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Using Drugs During Pregnancy Harms the Baby

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The overwhelming majority of mothers would do anything to protect their children from harm. Unfortunately, either due to ignorance, carelessness, or sheer hopelessness, there are many expectant mothers who ingest substances into their bodies that are exceedingly harmful to themselves and to their unborn children. These substances are mostly recognized as addictive substances such as opioids, amphetamines, alcohol, marijuana, and tobacco. However, some over-the-counter and prescribed medications have also proven harmful to the developing fetus. Knowing the adverse effects of these substances on an unborn child will help expectant mothers prevent the consequences of their substance misuse from continuing on through another generation, or longer.

THE TIMING OF DRUG USE DURING PREGNANCY

The stage of pregnancy during which a harmful substance is used by the mother can determine the type of damage to the fetus. Even if there is only one episode of drug use during the early stage of pregnancy, the substance can damage the developing organs and limbs of the fetus. If the substance is taken during the later stage of pregnancy, it can cause damage to the baby’s central nervous system. After birth, the substance can also be transmitted to the baby through the mother’s milk. Regular use of addictive drugs throughout pregnancy involves the following risks:

Miscarriage
Stillbirth
Small size
Low birth weight
Premature birth
Birth defects (intellectual and learning disabilities, seizures, strokes)
Sudden Infant Death syndrome
Drug dependency and withdrawal symptoms in the baby (NAS = Neonatal Abstinence Syndrome)

OPIOID RISKS TO THE BABY DURING PREGNANCY

The most life-threatening risks to a newborn stem from the use of opioid drugs during pregnancy, such as heroin, codeine, Vicodin, and oxycodone. These babies are born with a profound addiction and show serious signs of withdrawal shortly after birth. The symptoms of infant withdrawal, or NAS, include high-pitched crying, poor feeding, tremors, irritability, sneezing, sweating, vomiting, diarrhea, and seizures. Medication-assisted treatment is required in these cases for both mother and baby in order to bring both safely through the withdrawal process.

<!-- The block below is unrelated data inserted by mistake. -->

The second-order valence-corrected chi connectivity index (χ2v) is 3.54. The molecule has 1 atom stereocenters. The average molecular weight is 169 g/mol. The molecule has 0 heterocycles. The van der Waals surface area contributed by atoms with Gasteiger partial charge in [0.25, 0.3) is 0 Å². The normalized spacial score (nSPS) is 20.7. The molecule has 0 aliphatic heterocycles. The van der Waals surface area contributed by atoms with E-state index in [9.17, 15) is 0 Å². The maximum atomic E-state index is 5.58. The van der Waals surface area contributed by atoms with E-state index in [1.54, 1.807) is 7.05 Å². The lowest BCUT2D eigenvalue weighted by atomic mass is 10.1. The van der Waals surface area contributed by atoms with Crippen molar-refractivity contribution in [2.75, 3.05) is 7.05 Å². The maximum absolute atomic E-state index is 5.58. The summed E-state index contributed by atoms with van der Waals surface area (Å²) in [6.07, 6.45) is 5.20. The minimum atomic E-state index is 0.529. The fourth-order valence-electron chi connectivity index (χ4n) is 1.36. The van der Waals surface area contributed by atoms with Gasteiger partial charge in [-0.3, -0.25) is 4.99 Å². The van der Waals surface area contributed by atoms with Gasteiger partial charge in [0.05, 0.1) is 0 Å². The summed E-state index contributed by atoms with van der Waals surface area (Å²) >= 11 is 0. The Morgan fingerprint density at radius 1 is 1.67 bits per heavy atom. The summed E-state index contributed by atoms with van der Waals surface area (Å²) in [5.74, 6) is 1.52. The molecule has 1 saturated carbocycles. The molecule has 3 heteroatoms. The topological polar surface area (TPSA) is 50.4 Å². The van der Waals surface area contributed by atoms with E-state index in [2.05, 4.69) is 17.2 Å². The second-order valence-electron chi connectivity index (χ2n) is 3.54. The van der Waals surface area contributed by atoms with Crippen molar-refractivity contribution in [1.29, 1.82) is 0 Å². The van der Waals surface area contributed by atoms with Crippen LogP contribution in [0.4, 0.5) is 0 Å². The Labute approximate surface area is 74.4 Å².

ALCOHOL, TOBACCO, AND MARIJUANA RISKS TO THE BABY DURING PREGNANCY

Since everything the mother ingests goes directly to the fetus through the placenta, the effects of alcohol, tobacco, and marijuana can be particularly serious. Because the growing fetus cannot eliminate the toxins contained in marijuana, tobacco and alcohol as efficiently as an adult, these toxins accumulate within the fetus and can potentially cause much damage. Alcohol in particular can prevent sufficient oxygen and nutrients from reaching the fetus through the placenta, resulting in Fetal Alcohol Syndrome. Infants born with FAS typically have small heads, facial abnormalities, dental malformations, and exhibit intellectual disabilities and delayed development as they grow older. Some experience vision impairment and poor coordination.

POSSIBLE RISKS OF PRESCRIPTION DRUGS TO THE BABY DURING PREGNANCY

Although the public is generally aware of the dangers of addictive drugs to the fetus during pregnancy, many are not aware that even some legitimate prescription drugs can pose a threat to an unborn baby. For example, the following prescription drugs have been proven potentially harmful to the fetus: the acne drug isotretinoin, the blood thinner warfarin, statins (cholesterol-lowering drugs), and misoprostol (an ulcer drug).

If a woman is pregnant, or may become pregnant, it is important that she consult with her healthcare provider before taking any medication. This includes any medications that she may have been taking for a condition prior to becoming pregnant, including any over-the-counter medications such as aspirin. She should never assume that a medication is safe during pregnancy. Often, a healthcare provider may recommend safer alternatives for minor conditions such as colds or sore throats. In addition to her healthcare provider, a woman can also find useful information as to the safety of a medication during pregnancy on the following sites:

www.MothertoBaby.org
a service of the non-profit Organization of Teratology information specialists. The site is recommended for healthcare providers as well.

www.cdc.gov/treatingfortwo
public health initiative run by the CDC in conjunction with the FDA and other government partners for both families and healthcare providers.

CONCLUSION

More is being learned each year about the harmful effect of drugs during pregnancy. For this reason, it is important for a woman to educate herself concerning any substance that may harm her baby. If she is currently using addictive drugs such as opioids, alcohol, or tobacco, and finds that she is pregnant, she should stop immediately and get help – not only for her own sake, but for the sake of her innocent and defenseless child.

 

 

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